Change evokes a sense of loss, a faint memory, and at most a weak account of facts.
More than any other kind of picture making, landscape photography is encoded in 19th Century painting traditions and ideals as well as the inherent beauty of the object. For many it held spiritual significance and sacred power: what John Ruskin calls the “pathetic fallacy” (related to empathy), where one believes that the landscape is capable of possessing human emotions. Yet landscape photography is also a reflection of man’s desire to triumph over and control the landscape for his own use and benefit. The photograph is designed to elicit the natural beauty and magnificence of the landscape with a sense of human order and sovereignty. I wish to go beyond this narrow, expected view. I have no desire to discover the pristine, untouched, virginal forest to photograph, or the secluded, undisturbed field or sand dune to render in detailed, textural beauty. (Although for my own spiritual gratification, I search for this very thing.)
These landscapes are not looked upon and appreciated either for their inherent beauty or for the pleasure that can be derived from communing or interacting with the landscape. They are the topography of desire and unfulfilled promises, laying claim not to the beauty of a particular scene, but to a particular place where men have derived pleasure from something other than the landscape. They are witnesses to places abandoned by day, memories of stories untold. They exist near highways, in city parks, on docks, in private spaces, in open spaces and in some instances, constructed spaces.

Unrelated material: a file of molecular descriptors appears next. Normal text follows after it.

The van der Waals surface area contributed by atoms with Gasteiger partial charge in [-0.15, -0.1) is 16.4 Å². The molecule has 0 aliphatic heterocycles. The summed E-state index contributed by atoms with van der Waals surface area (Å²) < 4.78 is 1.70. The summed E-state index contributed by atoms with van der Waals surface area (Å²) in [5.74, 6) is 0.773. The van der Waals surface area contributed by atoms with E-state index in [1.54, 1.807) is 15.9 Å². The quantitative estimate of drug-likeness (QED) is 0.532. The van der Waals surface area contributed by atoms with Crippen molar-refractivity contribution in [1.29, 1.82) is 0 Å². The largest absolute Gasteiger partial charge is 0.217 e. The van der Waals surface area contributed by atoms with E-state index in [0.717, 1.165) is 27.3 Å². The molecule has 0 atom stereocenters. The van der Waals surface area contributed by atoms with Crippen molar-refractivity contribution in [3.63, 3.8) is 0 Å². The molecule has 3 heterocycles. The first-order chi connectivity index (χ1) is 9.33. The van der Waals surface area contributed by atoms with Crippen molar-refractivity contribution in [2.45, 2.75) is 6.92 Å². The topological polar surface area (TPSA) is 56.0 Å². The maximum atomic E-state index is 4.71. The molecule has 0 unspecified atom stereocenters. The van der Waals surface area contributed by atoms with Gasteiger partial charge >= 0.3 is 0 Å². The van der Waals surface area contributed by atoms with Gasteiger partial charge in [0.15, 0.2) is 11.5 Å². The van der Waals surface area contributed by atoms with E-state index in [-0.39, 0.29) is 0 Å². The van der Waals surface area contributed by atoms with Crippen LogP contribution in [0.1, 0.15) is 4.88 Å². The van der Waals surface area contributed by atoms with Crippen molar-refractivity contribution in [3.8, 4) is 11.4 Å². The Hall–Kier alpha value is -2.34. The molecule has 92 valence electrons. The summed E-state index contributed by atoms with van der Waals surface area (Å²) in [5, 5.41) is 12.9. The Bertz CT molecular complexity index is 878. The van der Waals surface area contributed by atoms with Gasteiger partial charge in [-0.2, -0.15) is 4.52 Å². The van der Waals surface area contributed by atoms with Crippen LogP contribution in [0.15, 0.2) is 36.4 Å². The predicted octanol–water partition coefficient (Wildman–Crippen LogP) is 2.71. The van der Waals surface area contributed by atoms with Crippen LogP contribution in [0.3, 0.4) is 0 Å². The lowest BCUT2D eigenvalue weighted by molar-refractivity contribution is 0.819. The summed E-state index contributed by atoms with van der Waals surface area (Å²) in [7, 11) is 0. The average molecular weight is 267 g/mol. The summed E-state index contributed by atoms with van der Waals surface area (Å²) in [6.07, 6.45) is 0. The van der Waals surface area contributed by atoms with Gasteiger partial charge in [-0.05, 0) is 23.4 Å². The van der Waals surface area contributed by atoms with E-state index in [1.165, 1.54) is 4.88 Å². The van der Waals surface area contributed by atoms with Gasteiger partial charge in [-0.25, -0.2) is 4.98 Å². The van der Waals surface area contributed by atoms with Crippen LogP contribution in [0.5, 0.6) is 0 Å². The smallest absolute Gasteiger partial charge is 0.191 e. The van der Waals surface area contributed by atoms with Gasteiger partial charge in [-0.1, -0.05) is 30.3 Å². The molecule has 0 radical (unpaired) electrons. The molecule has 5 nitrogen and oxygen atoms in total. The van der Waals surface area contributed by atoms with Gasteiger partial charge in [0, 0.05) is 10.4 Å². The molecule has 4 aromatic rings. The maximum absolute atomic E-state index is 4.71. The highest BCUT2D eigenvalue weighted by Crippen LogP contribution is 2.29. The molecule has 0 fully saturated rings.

The pictures are not intended to inform or describe the landscape, but they are intended to elicit a sense of wonder, inquisitiveness, imagination, at times uncomfortable tension and above all a sense of loss and abandonment. The place of contact is sometimes obscured from view, hiding behind underbrush as we peer voyeuristically through the layers of unclear memories. Yet at times it is an entirely open view, scattered with leaves, branches and discarded accouterments and supplies left behind by their transient inhabitants. They are memories blurred by time, but still recalling pleasure, immediacy, need and emptiness.
Just as the landscape changes constantly over time – inconspicuous to the human eye – and despite our efforts to control it, so do the people, the motivations, the events, and the outcomes of the stories related to these places. Therefore the viewer is allowed, and even expected to question Who? What? How? and Why? The questions remain unanswered; the answers remain insignificant.